Terry Farrell to lead UK government
architecture review

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Terry Farrell

News: British architect Terry Farrell has been chosen to lead an independent review of the UK's architecture policy.

Culture minister Ed Vaizey has tasked Farrell, whose best-known buildings include Charing Cross Station and the MI6 building in central London, with producing a report on architecture and the built environment by the end of the year.

The review will take a broad look at the current state of architecture in the UK, considering education, cultural heritage, the economic benefits of architecture and the government's role in promoting high quality design in the built environment.

An 11-strong advisory panel selected from the fields of architecture and design – including architects Alison Brooks and Sunand Prasad as well as designer Thomas Heatherwick and writer and thinker Alain de Botton – will meet four times before Farrell completes the report.

"Many countries have an effective architecture policy and I intend to learn from what has worked elsewhere and also learn from all those involved here in architecture and the built environment," stated Farrell. "Architecture and the built environment is so important to us culturally, economically, socially and environmentally."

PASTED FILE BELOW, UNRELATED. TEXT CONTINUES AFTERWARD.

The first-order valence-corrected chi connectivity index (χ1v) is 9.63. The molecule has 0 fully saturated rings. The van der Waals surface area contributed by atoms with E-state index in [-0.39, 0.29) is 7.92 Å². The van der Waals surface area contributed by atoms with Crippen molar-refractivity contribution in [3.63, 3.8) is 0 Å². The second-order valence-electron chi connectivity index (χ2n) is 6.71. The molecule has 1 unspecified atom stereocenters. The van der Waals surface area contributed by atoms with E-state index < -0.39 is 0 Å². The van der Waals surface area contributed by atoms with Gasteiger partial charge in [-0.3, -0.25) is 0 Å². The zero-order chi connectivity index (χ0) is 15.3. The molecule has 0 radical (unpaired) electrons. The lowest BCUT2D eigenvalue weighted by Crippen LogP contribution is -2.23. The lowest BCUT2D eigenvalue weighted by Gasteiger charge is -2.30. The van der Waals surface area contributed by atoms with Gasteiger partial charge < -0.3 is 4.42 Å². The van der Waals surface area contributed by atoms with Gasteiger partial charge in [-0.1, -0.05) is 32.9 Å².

Others on the panel include Hank Dittmar, chief executive of The Prince's Foundation for Building Community, and Peter Bishop, formerly the Mayor of London's advisor on design.

"Good design builds communities, creates quality of life, and makes places better for people to live, work and play in," commented Vaizey. "I want to make sure we're doing all we can to recognise the importance of architecture and reap the benefits of good design and I'm delighted Sir Terry Farrell has agreed to undertake this independent review.

"I now urge all those within the architecture and built environment industry to make sure they get involved and contribute their views."

Last year the government was criticised by the industry for introducing guidelines for new school buildings that banned curved and glass walls in favour of "simple, orthogonal forms", a decision slammed by RIBA president Angela Brady as having "too much focus on short term savings."

Farrell's 442-metre Kingkey 100 skyscraper is currently the tallest building in Shenzhen and tenth tallest in the world – see all architecture by Terry Farrell.

Photograph by Farrells.

  • Archstu

    Please, let’s start with protection of function.

    • Why?

      Why exactly?

  • steven

    Mr Grimshaw will not be happy!

  • Max

    The author of London’s ugliest buildings as an advisor… not that smart, Mr.Vaizey.

  • Roger Emmerson

    Maybe they want to consult with the Scottish Government’s Architecture Policy first.